If you’ve walked through poison oak or ivy, bathing in a saltwater mixture helps clear the rash quickly.

Epsom salt is another beast of its own. Soaking in an Epsom salt bath can help with treating athlete’s foot. You can also use this type to exfoliate your skin and keep dry skin at bay.

Got a splinter while chopping firewood? Soak it in Epsom salt and water. After your finger soaks, your skin and the splinter will soften. This will make it easier to remove the splinter and the salt will reduce the chance of infection.

Feeling a little allergenic? Rinse your sinuses with a saline mixture. This should help clear things out.

Household Chores and Maintenance

Not only is this compound a miracle element for your body, it also pulls its weight around the house. You can use it to remove rust, clean cast iron skillets, cleanse a cutting board and deter rid your home of pests.

To remove rust, start by making a mixture. You’ll take six tablespoons of salt and two tablespoons of lemon juice, and mix them until you get a paste. Apply the mixture to a rusty spot, take a dry cloth and rub the rusty area. When it’s done, rinse the area and dry well.

When you need to clean a cast iron skillet, make a paste of salt and water and scrub the skillet until it’s clean. The grittiness of the salt should clear food while keeping your skillet abrasion free.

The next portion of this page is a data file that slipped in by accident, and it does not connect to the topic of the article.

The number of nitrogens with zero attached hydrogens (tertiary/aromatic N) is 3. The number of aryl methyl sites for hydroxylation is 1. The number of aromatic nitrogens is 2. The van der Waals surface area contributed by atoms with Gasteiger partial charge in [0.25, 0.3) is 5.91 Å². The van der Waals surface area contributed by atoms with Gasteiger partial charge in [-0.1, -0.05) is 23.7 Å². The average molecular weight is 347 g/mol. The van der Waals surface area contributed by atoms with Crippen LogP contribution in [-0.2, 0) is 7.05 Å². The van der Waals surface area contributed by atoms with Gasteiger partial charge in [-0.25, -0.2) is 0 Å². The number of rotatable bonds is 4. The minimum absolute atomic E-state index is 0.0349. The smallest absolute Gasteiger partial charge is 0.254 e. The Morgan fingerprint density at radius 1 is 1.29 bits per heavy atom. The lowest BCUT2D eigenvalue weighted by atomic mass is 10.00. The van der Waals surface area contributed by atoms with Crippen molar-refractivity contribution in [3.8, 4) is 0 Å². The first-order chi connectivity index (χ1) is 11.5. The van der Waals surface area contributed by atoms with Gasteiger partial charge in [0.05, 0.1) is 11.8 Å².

Wooden cutting boards will gather odors over time, especially from foods like onions. You can use the same technique when cleansing a wooden cutting board. Table salt or Epsom salt will do the trick. Go light on the scrubbing and rinse with water.

The last thing you want in an emergency shelter situation, are bugs invading your house. As a pest deterrent, sprinkle salt around doorways, window sills, and other entry ports to deter ants, spiders, and other bugs from coming in.

Storing Your Salt Inventory

Lastly, let’s talk about how to keep your stash safe so that when you do need it, it’s still good. Here’s some information on certain types you might be curious about storing.

  • Canning and pickling salts: Pickling salt is a good type to keep around, especially to increase your food variety. Pickling salt can usually be stored indefinitely.
  • Iodized salt: Iodized, more commonly known as table salt is one of the most important types to store. It will give you the iodine you need to stay healthy, and you will likely want it to season your food with. Start with a year’s supply, which is about three to five pounds per person. Keep it in an airtight container. This type has an indefinite shelf life.
  • Epsom salt: This type should keep well, but might clump over time so keep it away from moisture. This type is not edible.
  • Pink Himalayan Salt: This type has been catching on to the mainstream. It isn’t processed like table salt, so it keeps more minerals. Celtic sea salt and sea salt are similar. This type can usually be stored indefinitely as well.
  • Salt licks for livestock: If you have livestock around, don’t forget they need it, too!

Three to five pounds of salt per person is a good place to start. We recommend pouring it into gallon Ziploc bags and placing those in an airtight plastic container.

Don’t store it in any metal containers. Salt can pull dangerous chemicals out of the metal.

Storing salt is one of the easiest and most important places to start when prepping for survival. It’s vital for your body and for a healthy home.

If purchasing that much salt at once is overwhelming, pick up an extra container once a month or once every few trips to the grocery store. You should have the recommended amount in no time.

When SHTF, you’ll be glad you did.